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Deposition and characterization of thin films made with active layer from end life first generation solar cells

Francesco Toscano

Deposition and characterization of thin films made with active layer from end life first generation solar cells.

Rel. Matteo Pavese. Politecnico di Torino, Corso di laurea magistrale in Ingegneria Dei Materiali, 2023

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Photovoltaic technology is one of the most promising technology of the present and the near future. Nowadays several different solar cells are available in the market in order to try to meet the demand of different sectors which requires devices with different performance, thickness and flexibility to entirely cover the demand. However, the biggest part of the market share belongs to the crystalline silicon solar cells with over the 90% of the demand covered [1]. Furthermore, the demand of solar energy is estimated to grow another 60% in 2030, reaching 31600 TWh [1]. With these premises, it is evident that silicon solar panels are massively impacting the environment in a way that is not always positive: although it is true that renewable energy sources such as the solar one currently seems the best solution to keep our energy needs away from fossil fuels, there are still negative evidences concerning researchers all over the world, especially because of the massive pollution generated during the production of the silicon and the assembly of the photovoltaic module. During the production of silicon modules, in fact, a lot of chemicals are used in order to purify, deposit, build contacts, and all the other necessary steps to produce the final result. Another major concern regards the disposal of the photovoltaic modules after their lifetime: it can be assumed that the lifetime of a solar panel varies from 15 to 30 years according to the initial year of installation, which underlines the technological improvements made year by year in the solar sector [2]. After this amount of time, the easiest way to dispose of solar modules is the landfilling, which is also the most negatively impacting from an environmental point of view. In order to avoid it and find the most useful way to give a new birth to the various materials used in the photovoltaic technology, many recycling processes were ideated, with the active layer of silicon as the heart of these processes. Usually the followed path is the leaching: through the use of chemicals the active layer is purified from all the contacts and materials that were needed during the working time of the PV. Although it is an easy way to recycle silicon, it is still not environmentally friendly under all aspects: the use of chemicals such as toxic gases and strong acids it is always associated with some damage. In this work will be discussed the possibility to generate new value for crystalline solar cells trying to exploit the semiconductor active layer just with thermochemical processes. Not just recycle into new solar cells will be discussed, but also the possibility to exploit the new silicon for other applications such as sensors or optical devices. The characterization will be conducted on thin films of the recycled material after depositions through thermal evaporation, and several experimental setups will be used for its characterization, such as Hall effect measurement, Jaasco spectrophotometer, Seebeck coefficient measurement, I-V curves experimental setup and V-t curves experimental setup in order to explore the potential of the deposited materials with and without further treatments and of simple p-n junctions built with a monolayer of the same material, recycled active layer from first generation solar cells waste.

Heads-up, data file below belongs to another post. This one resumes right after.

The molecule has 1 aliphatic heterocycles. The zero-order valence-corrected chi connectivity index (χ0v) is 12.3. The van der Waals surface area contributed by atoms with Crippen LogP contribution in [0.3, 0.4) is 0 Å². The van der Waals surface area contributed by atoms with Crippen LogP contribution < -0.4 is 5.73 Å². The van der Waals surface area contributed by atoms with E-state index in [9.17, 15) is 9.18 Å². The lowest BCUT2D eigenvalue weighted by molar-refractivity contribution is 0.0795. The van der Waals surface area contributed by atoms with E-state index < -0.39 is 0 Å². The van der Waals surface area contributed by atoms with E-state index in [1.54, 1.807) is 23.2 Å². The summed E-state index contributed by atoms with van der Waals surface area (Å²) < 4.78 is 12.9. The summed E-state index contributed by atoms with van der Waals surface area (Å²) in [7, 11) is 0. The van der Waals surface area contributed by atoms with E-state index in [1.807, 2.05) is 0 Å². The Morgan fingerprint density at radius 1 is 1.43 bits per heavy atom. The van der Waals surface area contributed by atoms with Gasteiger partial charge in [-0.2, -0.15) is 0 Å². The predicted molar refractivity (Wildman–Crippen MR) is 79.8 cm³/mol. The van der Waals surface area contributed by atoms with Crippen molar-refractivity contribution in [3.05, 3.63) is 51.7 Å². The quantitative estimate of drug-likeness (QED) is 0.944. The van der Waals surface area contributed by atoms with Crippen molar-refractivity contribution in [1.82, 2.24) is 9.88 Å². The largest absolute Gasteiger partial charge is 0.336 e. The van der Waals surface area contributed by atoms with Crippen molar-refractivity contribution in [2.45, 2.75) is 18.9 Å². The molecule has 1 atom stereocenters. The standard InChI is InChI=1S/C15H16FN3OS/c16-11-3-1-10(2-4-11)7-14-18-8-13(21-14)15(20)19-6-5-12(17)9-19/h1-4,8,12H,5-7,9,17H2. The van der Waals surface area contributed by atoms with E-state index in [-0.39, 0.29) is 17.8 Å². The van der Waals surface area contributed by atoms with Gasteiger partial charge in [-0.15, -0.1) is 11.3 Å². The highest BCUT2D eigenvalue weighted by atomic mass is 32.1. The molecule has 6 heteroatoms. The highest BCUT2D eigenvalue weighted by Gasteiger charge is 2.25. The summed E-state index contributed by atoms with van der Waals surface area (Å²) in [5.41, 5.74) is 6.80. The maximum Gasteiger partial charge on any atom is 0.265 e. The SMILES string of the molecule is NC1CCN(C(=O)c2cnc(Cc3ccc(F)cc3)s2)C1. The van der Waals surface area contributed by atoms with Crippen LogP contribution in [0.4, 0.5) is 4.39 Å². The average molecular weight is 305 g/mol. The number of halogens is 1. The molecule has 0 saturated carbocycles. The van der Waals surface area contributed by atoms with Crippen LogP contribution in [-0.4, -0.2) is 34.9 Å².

Relators: Matteo Pavese
Academic year: 2023/24
Publication type: Electronic
Number of Pages: 99
Corso di laurea: Corso di laurea magistrale in Ingegneria Dei Materiali
Classe di laurea: New organization > Master science > LM-53 - MATERIALS ENGINEERING
URI: http://webthesis.biblio.polito.it/id/eprint/28226
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